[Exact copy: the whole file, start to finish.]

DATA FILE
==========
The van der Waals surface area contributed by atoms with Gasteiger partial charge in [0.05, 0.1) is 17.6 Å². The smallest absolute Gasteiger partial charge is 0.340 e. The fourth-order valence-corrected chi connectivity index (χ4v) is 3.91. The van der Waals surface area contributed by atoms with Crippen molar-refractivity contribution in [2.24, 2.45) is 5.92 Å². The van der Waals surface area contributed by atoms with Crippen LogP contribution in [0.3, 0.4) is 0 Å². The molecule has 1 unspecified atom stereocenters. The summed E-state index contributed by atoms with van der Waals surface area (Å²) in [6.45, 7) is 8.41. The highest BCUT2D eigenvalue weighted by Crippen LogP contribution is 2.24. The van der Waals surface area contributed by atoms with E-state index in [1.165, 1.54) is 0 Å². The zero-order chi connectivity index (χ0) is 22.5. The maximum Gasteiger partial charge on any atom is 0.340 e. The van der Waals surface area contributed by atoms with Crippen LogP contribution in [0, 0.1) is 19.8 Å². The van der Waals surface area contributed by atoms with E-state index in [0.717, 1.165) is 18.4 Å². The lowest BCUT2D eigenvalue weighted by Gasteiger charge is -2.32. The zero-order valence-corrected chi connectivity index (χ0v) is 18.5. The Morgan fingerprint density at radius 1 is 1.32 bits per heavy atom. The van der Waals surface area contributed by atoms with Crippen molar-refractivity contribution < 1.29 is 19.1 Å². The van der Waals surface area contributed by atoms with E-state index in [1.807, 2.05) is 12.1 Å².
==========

The van der Waals surface area contributed by atoms with Gasteiger partial charge in [0.05, 0.1) is 17.6 Å². The smallest absolute Gasteiger partial charge is 0.340 e. The fourth-order valence-corrected chi connectivity index (χ4v) is 3.91. The van der Waals surface area contributed by atoms with Crippen molar-refractivity contribution in [2.24, 2.45) is 5.92 Å². The van der Waals surface area contributed by atoms with Crippen LogP contribution in [0.3, 0.4) is 0 Å². The molecule has 1 unspecified atom stereocenters. The summed E-state index contributed by atoms with van der Waals surface area (Å²) in [6.45, 7) is 8.41. The highest BCUT2D eigenvalue weighted by Crippen LogP contribution is 2.24. The van der Waals surface area contributed by atoms with E-state index in [1.165, 1.54) is 0 Å². The zero-order chi connectivity index (χ0) is 22.5. The maximum Gasteiger partial charge on any atom is 0.340 e. The van der Waals surface area contributed by atoms with Crippen LogP contribution in [0, 0.1) is 19.8 Å². The van der Waals surface area contributed by atoms with E-state index in [0.717, 1.165) is 18.4 Å². The lowest BCUT2D eigenvalue weighted by Gasteiger charge is -2.32. The zero-order valence-corrected chi connectivity index (χ0v) is 18.5. The Morgan fingerprint density at radius 1 is 1.32 bits per heavy atom. The van der Waals surface area contributed by atoms with Crippen molar-refractivity contribution < 1.29 is 19.1 Å². The van der Waals surface area contributed by atoms with E-state index in [1.807, 2.05) is 12.1 Å².